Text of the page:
GaN’s inflection point
Thanks to surging sales in several sectors, including EVs, data centres and industrial motors, the GaN device has now reached an inflection point, argues Jim Witham, CEO of GaN Systems.
Throughout the last few years SiC has grabbed the headlines, due to a tremendous ramp in device shipments, alongside several vast capacity expansions from chipmakers.
But despite this frenetic activity, SiC is not the fastest growing wide bandgap semiconductor. That accolade actually belongs to GaN, which is now at an inflection point, according to Jim Witham, CEO of fabless Canadian firm GaN Systems.
Backing up this claim is a forecast from Yole Intelligence. “They’re showing $200 million today in GaN power transistor sales. In four years, that goes to $2 billion. It’s ten-X type growth, which is an inflection point,” remarks Witham.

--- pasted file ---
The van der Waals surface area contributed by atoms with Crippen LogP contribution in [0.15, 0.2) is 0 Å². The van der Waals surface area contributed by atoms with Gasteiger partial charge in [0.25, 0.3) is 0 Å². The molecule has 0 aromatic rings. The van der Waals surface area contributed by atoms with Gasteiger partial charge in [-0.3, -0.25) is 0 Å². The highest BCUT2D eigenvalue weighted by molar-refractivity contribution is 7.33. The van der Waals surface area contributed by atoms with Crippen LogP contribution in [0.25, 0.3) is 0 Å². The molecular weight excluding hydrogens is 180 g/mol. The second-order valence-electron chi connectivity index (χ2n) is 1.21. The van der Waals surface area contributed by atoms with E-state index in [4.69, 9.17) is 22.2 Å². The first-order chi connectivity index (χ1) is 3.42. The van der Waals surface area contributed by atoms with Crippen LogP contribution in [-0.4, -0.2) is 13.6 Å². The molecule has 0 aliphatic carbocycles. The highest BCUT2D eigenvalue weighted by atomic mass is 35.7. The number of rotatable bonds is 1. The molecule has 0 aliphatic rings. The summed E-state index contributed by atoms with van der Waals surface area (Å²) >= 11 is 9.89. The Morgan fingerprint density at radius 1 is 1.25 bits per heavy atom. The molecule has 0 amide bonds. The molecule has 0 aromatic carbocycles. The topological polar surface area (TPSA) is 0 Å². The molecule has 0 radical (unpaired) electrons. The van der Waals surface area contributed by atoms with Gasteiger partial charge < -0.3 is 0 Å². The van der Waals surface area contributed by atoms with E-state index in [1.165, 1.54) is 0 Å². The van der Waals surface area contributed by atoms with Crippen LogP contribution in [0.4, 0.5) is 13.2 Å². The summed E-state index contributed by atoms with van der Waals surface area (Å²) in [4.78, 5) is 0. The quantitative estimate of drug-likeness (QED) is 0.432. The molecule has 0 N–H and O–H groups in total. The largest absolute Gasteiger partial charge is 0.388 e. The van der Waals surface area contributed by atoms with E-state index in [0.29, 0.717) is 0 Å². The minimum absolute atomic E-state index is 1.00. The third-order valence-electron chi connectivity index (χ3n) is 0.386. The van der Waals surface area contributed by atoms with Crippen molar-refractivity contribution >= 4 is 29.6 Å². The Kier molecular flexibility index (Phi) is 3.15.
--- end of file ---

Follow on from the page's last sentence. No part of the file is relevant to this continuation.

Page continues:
He says that in terms of the market size and the opportunity for GaN, it is the EV industry that is topping the list. In this sector, GaN Systems is out in front, having the only production programme. The second biggest opportunity for GaN electronics is consumer charges – where there’s competition from the likes of Power Integrations and Navitas – followed by audio and data centres. “We are far and away the leader [in data centres],” says Witham, who claims that the company’s shipments to many different sectors makes it the biggest and broadest GaN electronics provider in the industry.
Success for any supplier to the EV industry is hard won, due to the conservative nature of this sector. Due to an awareness of this, during the early days of the company Witham instructed engineers to develop both low-voltage, low-current parts and high-voltage, high-current parts, so that GaN Systems would be in a good position to generate sales when the EV market started taking off.